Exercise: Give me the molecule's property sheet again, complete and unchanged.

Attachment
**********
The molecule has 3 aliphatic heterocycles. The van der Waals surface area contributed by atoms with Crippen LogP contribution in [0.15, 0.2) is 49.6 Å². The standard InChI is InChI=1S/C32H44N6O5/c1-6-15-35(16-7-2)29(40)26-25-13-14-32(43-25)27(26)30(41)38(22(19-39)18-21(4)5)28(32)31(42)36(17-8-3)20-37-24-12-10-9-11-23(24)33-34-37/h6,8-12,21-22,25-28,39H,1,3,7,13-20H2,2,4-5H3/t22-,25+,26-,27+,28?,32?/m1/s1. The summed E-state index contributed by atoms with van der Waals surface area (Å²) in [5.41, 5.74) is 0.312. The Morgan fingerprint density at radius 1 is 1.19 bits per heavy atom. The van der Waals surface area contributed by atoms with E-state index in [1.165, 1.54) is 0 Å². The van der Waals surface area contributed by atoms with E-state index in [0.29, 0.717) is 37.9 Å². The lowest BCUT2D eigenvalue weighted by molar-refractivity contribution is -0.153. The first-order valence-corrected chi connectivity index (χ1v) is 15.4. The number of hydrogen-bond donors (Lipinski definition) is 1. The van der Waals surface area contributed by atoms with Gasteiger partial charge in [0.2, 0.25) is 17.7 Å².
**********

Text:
The molecule has 3 aliphatic heterocycles. The van der Waals surface area contributed by atoms with Crippen LogP contribution in [0.15, 0.2) is 49.6 Å². The standard InChI is InChI=1S/C32H44N6O5/c1-6-15-35(16-7-2)29(40)26-25-13-14-32(43-25)27(26)30(41)38(22(19-39)18-21(4)5)28(32)31(42)36(17-8-3)20-37-24-12-10-9-11-23(24)33-34-37/h6,8-12,21-22,25-28,39H,1,3,7,13-20H2,2,4-5H3/t22-,25+,26-,27+,28?,32?/m1/s1. The summed E-state index contributed by atoms with van der Waals surface area (Å²) in [5.41, 5.74) is 0.312. The Morgan fingerprint density at radius 1 is 1.19 bits per heavy atom. The van der Waals surface area contributed by atoms with E-state index in [1.165, 1.54) is 0 Å². The van der Waals surface area contributed by atoms with E-state index in [0.29, 0.717) is 37.9 Å². The lowest BCUT2D eigenvalue weighted by molar-refractivity contribution is -0.153. The first-order valence-corrected chi connectivity index (χ1v) is 15.4. The number of hydrogen-bond donors (Lipinski definition) is 1. The van der Waals surface area contributed by atoms with Gasteiger partial charge in [0.2, 0.25) is 17.7 Å².